It is a strange thing for an Englishman to discover that he has Native American ancestry. It is even stranger if that person is a geneticist who writes about genealogy. Nevertheless, that is my story.
My family tree was compiled by my father’s cousin, a keen genealogist, using the traditional forms of ancestry detective work—births, deaths, marriages, military service records, and so on. He identified one of my 16 great-great-great-grandfathers, a man with the splendid moniker Lycurgus Handy, whose life did not match the grandeur of his name. Lycurgus died destitute in a poorhouse in London in 1920. Further digging revealed that his grandfather was one Benjamin Handy, AKA “The greatest horseman in the world.”
Ben was the owner and star performer in Handy’s Traveling Circus, a popular touring act in the 18th century United Kingdom. He was married to another performer, Mary Huntley. On their wedding certificate, dated 1818, it describes her as “savage.” Mary was the daughter of Neil Huntley, one of two “chiefs” from the Catawba Indian Nation, brought from America to join the circus for their exotic native horse-riding skills.
Genealogy is probably the number one hobby of U.S. citizens, and in Britain it is second only to gardening. In family trees, kudos derives from having noteworthy, famous or infamous ancestors. This is not a surprise — we are interested in interesting people, and we often create a sense of identity from presumptions about the people from whom we came, rather than who we actually are.
In the last few years DNA has been added to the genealogy tool kit, our genomes being not only the ultimate document of who we are, but the log book of our ancestors. More than 10 million people have used the services of either 23andMe or AncestryDNA to try to establish some sense of their ancestors’ origins. When I took the 23andMe test, the results were almost entirely unsurprising — 49 percent is hues of blue, meaning European, and 50 percent is yellow, which is their code for southern Asia, meaning India. My father is English, my mother Indian. Some of the missing percentage point is marked red, 23andMe’s color code for the Americas. This fraction of my genome is identified as “Native American.”
After several years of claiming Native American ancestry from family lore, and subsequent public mockery bordering on racism by President Trump, the news broke earlier this week that Senator Elizabeth Warren’s genome harbors DNA that indicates that she had at least one Native American ancestor many generations ago. In the last few days, geneticists have been arguing over the results. This is not least because there are different methods for crunching the ancestral data hidden in genomes, and, as with all good science, the validity of the methodology is being scrutinized by experts. These tests comprise huge volumes of data, profoundly complex statistical analyses, selection of techniques and interpretation. Of course, none of this is apparent in the way data are presented. Senator Warren’s results are quite possibly typical for the amount of so-called Native American DNA that millions of Americans with predominantly European heritage harbor, and more than mine, even with a named Catawba ancestor.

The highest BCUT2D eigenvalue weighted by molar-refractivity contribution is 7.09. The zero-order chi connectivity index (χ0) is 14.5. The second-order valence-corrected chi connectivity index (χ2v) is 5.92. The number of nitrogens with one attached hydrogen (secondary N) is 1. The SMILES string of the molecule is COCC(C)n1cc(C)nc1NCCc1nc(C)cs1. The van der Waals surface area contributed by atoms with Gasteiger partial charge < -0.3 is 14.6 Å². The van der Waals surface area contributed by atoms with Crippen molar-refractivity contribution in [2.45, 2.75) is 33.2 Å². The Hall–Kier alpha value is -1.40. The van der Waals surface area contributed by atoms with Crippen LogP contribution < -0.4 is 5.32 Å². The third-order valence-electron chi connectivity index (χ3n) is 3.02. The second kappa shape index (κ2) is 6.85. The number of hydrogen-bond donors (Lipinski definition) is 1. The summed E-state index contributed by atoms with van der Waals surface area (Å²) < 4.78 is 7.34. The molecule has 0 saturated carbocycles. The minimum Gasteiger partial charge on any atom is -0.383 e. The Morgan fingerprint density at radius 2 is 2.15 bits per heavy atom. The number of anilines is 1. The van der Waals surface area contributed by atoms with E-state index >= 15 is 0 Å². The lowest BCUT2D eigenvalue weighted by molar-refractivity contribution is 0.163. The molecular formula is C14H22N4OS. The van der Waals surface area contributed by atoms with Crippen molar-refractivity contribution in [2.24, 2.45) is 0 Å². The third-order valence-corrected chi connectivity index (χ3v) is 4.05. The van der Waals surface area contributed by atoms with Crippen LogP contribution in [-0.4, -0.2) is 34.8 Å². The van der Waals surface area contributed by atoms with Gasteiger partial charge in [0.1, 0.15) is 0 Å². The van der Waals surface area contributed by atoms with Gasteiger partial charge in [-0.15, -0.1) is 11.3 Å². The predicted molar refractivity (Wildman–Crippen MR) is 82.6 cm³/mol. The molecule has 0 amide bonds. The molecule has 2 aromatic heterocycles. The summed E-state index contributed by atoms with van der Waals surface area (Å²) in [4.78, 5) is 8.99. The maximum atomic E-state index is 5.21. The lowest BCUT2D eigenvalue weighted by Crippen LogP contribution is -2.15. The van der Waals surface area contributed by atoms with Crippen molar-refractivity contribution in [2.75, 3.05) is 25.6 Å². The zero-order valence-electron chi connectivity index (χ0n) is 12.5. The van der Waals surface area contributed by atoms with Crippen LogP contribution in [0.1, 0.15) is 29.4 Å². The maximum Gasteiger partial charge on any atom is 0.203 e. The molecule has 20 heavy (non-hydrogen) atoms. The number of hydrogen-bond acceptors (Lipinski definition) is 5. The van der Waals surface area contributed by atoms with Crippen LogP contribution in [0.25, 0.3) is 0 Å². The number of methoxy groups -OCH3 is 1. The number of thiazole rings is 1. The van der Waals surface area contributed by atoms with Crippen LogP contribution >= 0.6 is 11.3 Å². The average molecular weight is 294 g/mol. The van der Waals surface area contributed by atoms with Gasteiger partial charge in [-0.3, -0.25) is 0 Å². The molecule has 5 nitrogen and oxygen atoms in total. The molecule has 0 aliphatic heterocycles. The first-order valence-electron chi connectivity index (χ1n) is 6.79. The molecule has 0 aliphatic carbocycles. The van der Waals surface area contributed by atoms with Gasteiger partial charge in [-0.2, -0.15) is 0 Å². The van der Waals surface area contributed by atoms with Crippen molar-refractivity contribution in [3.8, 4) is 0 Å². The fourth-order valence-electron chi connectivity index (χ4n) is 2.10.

None of this matters. Her tribal status is not being contested, as she does not have one. DNA is not part of the set of criteria anyway. The fetishization of our genomes as some kind of route to personal identity is an emerging 21st century trend, fueled by genetic genealogy companies playing into the common need or desire for cultural membership. Ironically, it is virtually irrelevant.
One of my ancestors was a Native American, and a fraction of my DNA gets labeled as Native American. The true oddity of this situation is that the genealogy is probably right, the genetic genealogy is probably not, and neither say anything about me. The likelihood is that the section of my DNA that is identified as Native American is just noise in the system generated by poor data about Native American DNA.
Even if the population genetics of Native Americans were better known, and that sliver of DNA is really from indigenous ancestors, they are still not relevant to tribal status. There are no special tribal markers in DNA, and no tribes use genetic genealogy for establishing membership, nor should they.
The political implications of Senator Elizabeth Warren’s claims of indigenous ancestry are messy. It is possible in an argument for both parties to be wrong. President Trump’s continued mockery is sneering and unkind but far from atypical; Senator Warren’s claims and subsequent use of some inconsequential genetics is specious, and according a statement issued by the Cherokee Nation are "inappropriate and wrong," and undermine tribal interests.
I am descended from a Catawba chief, which doesn’t make me a Native American, and it doesn’t afford me any of the cultural or political valences that come with membership of a tribe. Neil Huntley is one of 128 male ancestors from that tier of my family tree. His genetic contribution to me may well be zero; his cultural influence unequivocally is. DNA has virtually no power to determine identity.
Ancestry is a matted web. There would be thousands, probably millions, of Europeans with similar claims, if their family trees could be drawn in such detail. I am not Native American, by rules determined primarily by Native Americans, regardless of what my DNA may or may not say. In that regard, Senator Warren and I are very much in the same tribe.